This evening I have been reading a fascinating report about women with ovarian cancer and their access to clinical trials.
Last week, Target Ovarian Cancer published the results of their 2012 Pathfinder Study. It is an excellent piece of work. What I like about it is that it digs around issues to do with choice and access; both from a woman’s perspective and that of a clinician. It’s not just about whether they want to take part in a trial or not. Thank goodness.
So, yes, we learn that 9 out of 10 women would go on a clinical trial if asked. But, interestingly, only 3 out of 10 have been asked to take part in one compared to 4 out of 10 when the Pathfinder Study was last published in 2009. Two thirds of those women who were offered the chance to take part in a trial did so, compared to just over half three years ago; a sign of increasing willingness among patients to take part in research.
We also learn that many would be happy to go to another hospital to take part in a trial and that most felt they received the right information to help them make a decision about taking part.
I am not surprised that personal motivation and altruism feature above possible treatment benefits in people’s reasons for taking part. Nor that some women were put off by the possible extra strain on their lives. However, I wonder if this might be a good focus for researchers to consider in terms of whether the design and methodology works in the interests of people’s participation – something that obviously public involvement can help with.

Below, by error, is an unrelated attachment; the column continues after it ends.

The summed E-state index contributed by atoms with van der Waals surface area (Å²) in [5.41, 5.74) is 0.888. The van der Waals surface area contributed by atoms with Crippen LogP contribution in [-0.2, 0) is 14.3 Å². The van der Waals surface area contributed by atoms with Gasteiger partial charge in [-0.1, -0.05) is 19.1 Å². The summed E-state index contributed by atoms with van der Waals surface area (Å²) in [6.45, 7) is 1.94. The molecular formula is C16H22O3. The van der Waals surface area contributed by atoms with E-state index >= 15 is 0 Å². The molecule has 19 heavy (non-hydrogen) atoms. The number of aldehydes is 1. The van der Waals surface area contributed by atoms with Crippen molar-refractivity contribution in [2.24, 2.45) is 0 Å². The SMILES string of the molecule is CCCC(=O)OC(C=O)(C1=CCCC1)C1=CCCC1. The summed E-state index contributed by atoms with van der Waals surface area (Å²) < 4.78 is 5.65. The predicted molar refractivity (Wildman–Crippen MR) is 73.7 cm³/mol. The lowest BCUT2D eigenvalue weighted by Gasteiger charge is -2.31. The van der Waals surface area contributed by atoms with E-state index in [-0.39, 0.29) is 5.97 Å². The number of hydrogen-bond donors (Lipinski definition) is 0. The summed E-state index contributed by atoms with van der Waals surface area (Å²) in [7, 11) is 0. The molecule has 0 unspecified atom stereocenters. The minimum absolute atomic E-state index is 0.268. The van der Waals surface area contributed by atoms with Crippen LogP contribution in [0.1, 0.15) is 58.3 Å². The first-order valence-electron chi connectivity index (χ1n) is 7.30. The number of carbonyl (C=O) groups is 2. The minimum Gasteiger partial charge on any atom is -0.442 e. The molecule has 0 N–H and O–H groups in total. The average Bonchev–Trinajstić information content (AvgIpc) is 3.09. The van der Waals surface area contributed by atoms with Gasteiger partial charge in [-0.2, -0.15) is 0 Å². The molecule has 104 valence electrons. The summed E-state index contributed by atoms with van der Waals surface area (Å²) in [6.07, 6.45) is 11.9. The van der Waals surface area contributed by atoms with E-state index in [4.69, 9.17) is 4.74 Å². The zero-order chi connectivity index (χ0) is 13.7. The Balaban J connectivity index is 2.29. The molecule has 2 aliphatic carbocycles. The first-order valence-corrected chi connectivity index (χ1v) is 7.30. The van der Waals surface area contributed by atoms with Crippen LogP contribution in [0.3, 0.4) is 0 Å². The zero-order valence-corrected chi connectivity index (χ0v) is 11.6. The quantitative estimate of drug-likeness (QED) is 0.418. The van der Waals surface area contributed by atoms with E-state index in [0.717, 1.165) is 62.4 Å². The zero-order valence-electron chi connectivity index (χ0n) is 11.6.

The story from the clinicians who were surveyed is that most seem to work in centres where clinical trials happen and the majority are involved in some way. However, there is a general view that bureaucracy (45%), lack of time to recruit patients (38%) and a lack of trials (35%) is hindering progress. Look further behind these results and there seems to be a strong, overall message around capability and capacity (the need for more research nurses, administrators) but perhaps a hint that people are not switching onto existing sources of help. For instance, about a quarter say it is not easy to keep up-to-date with trials but only 9% are aware of Target’s ovarian cancer trial database.
Here’s what I hope having read the study:
– The study gives some really valuable insights into a range of choice and access issues so I hope that Target is now going to work with clinicians and others to think about how these can be improved.
– The Government recently launched local pilots of the ovarian cancer ‘Be Clear on Cancer’ awareness campaign. Since the study found that women in the late stages of ovarian cancer are more likely to be offered the chance to take part in a trial, I wonder if some thought needs to be given to how to make women aware of clinical trials much sooner after diagnosis?
When you read studies such as this you can’t help but ask: where are the others? If many charities were to do the same, we would be better able to build up an overall picture on choice and access, not to mention more condition-specific information. And this, in turn, would help us change clinical practice so that more people had the chance to take part in research.
On the other hand you could continue to award thousands of pounds to researchers to keep hammering away at that molecule for a further three years. Your choice. I’m just not convinced it’s always the right choice for patients.